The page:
Macromedia Inc. later this month is expected to announce an upgrade to the ColdFusion application server, the last version to be released in C++ before the company switches over to Java with another new version early next year.
ColdFusion, which is used to power small to midsized Web sites, is one of the products Macromedia acquired when it merged with Allaire Corp. last month, and the upgrade will be the first release since they united.
Sources say ColdFusion 5.0, which is set for a June shipment date, will include some established Macromedia technologies, such as Flash Generator, and some Java features. Flash Generator allows businesses to create Web site graphics and animation, such as mastheads, charts and interactive maps, on the fly.
“I see a solution that enables us to build graphics dynamically with Flash as a big plus,” says Leon Chalnick, president of Advanta Solutions, a consulting firm in Long Beach, Calif. that has used ColdFusion since its inception. With Version 5.0, Chalnick figures Advanta would have the ability to build a query against an intermediate query result and flush pages to the browser before they’re complete.
Pricing information for ColdFusion 5.0 wasn’t available, though pricing for the enterprise edition of ColdFusion 4.5 is US$3,500.
The version of ColdFusion coming early next year will be blended with JRun, a Java application server developed by Allaire. Further details about that new product aren’t yet available.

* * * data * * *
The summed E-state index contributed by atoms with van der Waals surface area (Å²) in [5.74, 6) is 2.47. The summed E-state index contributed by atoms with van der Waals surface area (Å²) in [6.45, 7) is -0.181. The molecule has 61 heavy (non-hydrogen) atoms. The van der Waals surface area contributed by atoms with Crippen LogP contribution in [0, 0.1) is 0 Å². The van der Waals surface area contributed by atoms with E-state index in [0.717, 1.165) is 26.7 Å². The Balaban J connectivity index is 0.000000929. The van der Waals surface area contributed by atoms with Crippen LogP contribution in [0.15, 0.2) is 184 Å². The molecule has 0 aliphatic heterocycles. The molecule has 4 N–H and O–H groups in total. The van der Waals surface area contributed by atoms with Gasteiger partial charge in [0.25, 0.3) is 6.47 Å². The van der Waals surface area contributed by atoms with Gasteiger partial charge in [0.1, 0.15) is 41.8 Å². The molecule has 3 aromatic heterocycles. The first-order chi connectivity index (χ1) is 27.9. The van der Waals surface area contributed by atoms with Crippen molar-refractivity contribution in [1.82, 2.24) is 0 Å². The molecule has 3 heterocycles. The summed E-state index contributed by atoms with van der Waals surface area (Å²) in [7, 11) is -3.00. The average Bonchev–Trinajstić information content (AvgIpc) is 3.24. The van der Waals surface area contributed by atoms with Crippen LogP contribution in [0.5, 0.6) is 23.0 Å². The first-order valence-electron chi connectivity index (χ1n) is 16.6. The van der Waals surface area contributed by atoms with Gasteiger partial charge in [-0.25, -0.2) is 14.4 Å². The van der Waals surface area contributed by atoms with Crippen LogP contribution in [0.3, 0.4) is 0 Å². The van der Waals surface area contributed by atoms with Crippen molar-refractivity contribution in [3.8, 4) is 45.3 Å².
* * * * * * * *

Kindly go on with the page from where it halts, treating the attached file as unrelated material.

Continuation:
“The user functions of ColdFusion are easy to develop, and [with Java], they have a lot going for them,” says Shawn Willett, an analyst at Current Analysis. But the key for Macromedia is keeping ColdFusion’s installed base, which numbers around 700,000 developers, content. “Some users like the way it is and think Java is trendy, so they may hesitate to make any radical changes.”
Analysts and users say Macromedia needs to deliver more stable products in ColdFusion 5.0 and beyond than it did with Version 4.5. Some customers complained of problems when running ColdFusion 4.5 in Windows NT environments, for example.
Then there’s the trick of satisfying both Macromedia and Allaire customers while merging the companies’ technologies.
“The concern … is that in the next versions we will start seeing more of a Macromedia style of product [such as graphical front-end features] while losing the familiarity and strengths of previous versions of ColdFusion,” says Jeff Acker, president of Topham Holdings in Edmonton, Alberta. “Nevertheless, I feel that Version 5 will satisfy both groups and buy some time for Macromedia to work on Version 6.”
Macromedia didn’t return calls by press time.